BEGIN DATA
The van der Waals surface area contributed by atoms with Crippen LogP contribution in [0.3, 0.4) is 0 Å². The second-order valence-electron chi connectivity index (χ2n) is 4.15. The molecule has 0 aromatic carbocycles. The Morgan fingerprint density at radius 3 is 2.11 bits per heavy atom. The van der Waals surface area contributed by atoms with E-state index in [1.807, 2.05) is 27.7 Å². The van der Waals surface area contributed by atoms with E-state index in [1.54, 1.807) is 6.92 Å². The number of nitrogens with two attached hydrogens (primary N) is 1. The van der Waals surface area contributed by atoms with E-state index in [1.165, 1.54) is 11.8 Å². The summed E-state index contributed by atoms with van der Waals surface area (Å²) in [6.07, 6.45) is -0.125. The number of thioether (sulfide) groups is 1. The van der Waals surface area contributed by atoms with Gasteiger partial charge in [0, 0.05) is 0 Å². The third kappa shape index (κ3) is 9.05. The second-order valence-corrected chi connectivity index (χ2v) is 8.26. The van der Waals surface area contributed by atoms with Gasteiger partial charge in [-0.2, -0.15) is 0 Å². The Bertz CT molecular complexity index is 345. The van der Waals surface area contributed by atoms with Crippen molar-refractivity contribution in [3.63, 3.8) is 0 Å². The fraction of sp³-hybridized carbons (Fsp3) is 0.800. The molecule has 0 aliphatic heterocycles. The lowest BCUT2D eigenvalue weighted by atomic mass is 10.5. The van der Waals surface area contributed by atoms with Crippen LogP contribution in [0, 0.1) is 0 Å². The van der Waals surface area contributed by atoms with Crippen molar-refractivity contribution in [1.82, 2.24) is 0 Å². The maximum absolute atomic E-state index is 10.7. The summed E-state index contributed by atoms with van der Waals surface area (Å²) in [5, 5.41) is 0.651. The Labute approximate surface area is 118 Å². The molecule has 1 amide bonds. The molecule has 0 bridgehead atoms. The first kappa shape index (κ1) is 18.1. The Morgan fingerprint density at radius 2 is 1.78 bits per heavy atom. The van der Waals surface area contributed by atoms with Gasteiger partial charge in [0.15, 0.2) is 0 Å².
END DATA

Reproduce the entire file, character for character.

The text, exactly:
The van der Waals surface area contributed by atoms with Crippen LogP contribution in [0.3, 0.4) is 0 Å². The second-order valence-electron chi connectivity index (χ2n) is 4.15. The molecule has 0 aromatic carbocycles. The Morgan fingerprint density at radius 3 is 2.11 bits per heavy atom. The van der Waals surface area contributed by atoms with E-state index in [1.807, 2.05) is 27.7 Å². The van der Waals surface area contributed by atoms with E-state index in [1.54, 1.807) is 6.92 Å². The number of nitrogens with two attached hydrogens (primary N) is 1. The van der Waals surface area contributed by atoms with E-state index in [1.165, 1.54) is 11.8 Å². The summed E-state index contributed by atoms with van der Waals surface area (Å²) in [6.07, 6.45) is -0.125. The number of thioether (sulfide) groups is 1. The van der Waals surface area contributed by atoms with Gasteiger partial charge in [0, 0.05) is 0 Å². The third kappa shape index (κ3) is 9.05. The second-order valence-corrected chi connectivity index (χ2v) is 8.26. The van der Waals surface area contributed by atoms with Gasteiger partial charge in [-0.2, -0.15) is 0 Å². The Bertz CT molecular complexity index is 345. The van der Waals surface area contributed by atoms with Crippen molar-refractivity contribution in [3.63, 3.8) is 0 Å². The fraction of sp³-hybridized carbons (Fsp3) is 0.800. The molecule has 0 aliphatic heterocycles. The lowest BCUT2D eigenvalue weighted by atomic mass is 10.5. The van der Waals surface area contributed by atoms with Crippen LogP contribution in [0, 0.1) is 0 Å². The van der Waals surface area contributed by atoms with Crippen molar-refractivity contribution in [1.82, 2.24) is 0 Å². The maximum absolute atomic E-state index is 10.7. The summed E-state index contributed by atoms with van der Waals surface area (Å²) in [5, 5.41) is 0.651. The Labute approximate surface area is 118 Å². The molecule has 1 amide bonds. The molecule has 0 bridgehead atoms. The first kappa shape index (κ1) is 18.1. The Morgan fingerprint density at radius 2 is 1.78 bits per heavy atom. The van der Waals surface area contributed by atoms with Gasteiger partial charge in [0.15, 0.2) is 0 Å².